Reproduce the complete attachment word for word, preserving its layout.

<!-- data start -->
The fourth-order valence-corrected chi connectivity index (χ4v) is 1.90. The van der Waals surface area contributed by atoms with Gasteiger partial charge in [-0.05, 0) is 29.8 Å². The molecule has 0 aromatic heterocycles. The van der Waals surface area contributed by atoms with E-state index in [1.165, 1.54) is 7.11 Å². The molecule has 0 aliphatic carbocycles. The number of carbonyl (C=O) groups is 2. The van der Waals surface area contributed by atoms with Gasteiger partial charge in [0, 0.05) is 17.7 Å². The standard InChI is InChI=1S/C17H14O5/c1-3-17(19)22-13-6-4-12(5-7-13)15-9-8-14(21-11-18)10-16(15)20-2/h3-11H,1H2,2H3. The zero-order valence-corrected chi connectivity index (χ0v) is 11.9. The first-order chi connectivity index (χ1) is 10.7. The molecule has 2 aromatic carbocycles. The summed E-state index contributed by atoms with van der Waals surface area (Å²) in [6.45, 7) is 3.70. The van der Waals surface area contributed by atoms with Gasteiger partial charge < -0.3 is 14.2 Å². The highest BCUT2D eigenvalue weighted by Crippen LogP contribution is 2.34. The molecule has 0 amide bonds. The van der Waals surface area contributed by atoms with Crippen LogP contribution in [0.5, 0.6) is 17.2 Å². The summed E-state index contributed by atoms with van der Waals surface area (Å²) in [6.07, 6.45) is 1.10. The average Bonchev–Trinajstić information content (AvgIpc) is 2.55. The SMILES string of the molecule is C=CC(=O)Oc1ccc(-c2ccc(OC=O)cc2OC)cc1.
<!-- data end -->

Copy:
The fourth-order valence-corrected chi connectivity index (χ4v) is 1.90. The van der Waals surface area contributed by atoms with Gasteiger partial charge in [-0.05, 0) is 29.8 Å². The molecule has 0 aromatic heterocycles. The van der Waals surface area contributed by atoms with E-state index in [1.165, 1.54) is 7.11 Å². The molecule has 0 aliphatic carbocycles. The number of carbonyl (C=O) groups is 2. The van der Waals surface area contributed by atoms with Gasteiger partial charge in [0, 0.05) is 17.7 Å². The standard InChI is InChI=1S/C17H14O5/c1-3-17(19)22-13-6-4-12(5-7-13)15-9-8-14(21-11-18)10-16(15)20-2/h3-11H,1H2,2H3. The zero-order valence-corrected chi connectivity index (χ0v) is 11.9. The first-order chi connectivity index (χ1) is 10.7. The molecule has 2 aromatic carbocycles. The summed E-state index contributed by atoms with van der Waals surface area (Å²) in [6.45, 7) is 3.70. The van der Waals surface area contributed by atoms with Gasteiger partial charge < -0.3 is 14.2 Å². The highest BCUT2D eigenvalue weighted by Crippen LogP contribution is 2.34. The molecule has 0 amide bonds. The van der Waals surface area contributed by atoms with Crippen LogP contribution in [0.5, 0.6) is 17.2 Å². The summed E-state index contributed by atoms with van der Waals surface area (Å²) in [6.07, 6.45) is 1.10. The average Bonchev–Trinajstić information content (AvgIpc) is 2.55. The SMILES string of the molecule is C=CC(=O)Oc1ccc(-c2ccc(OC=O)cc2OC)cc1.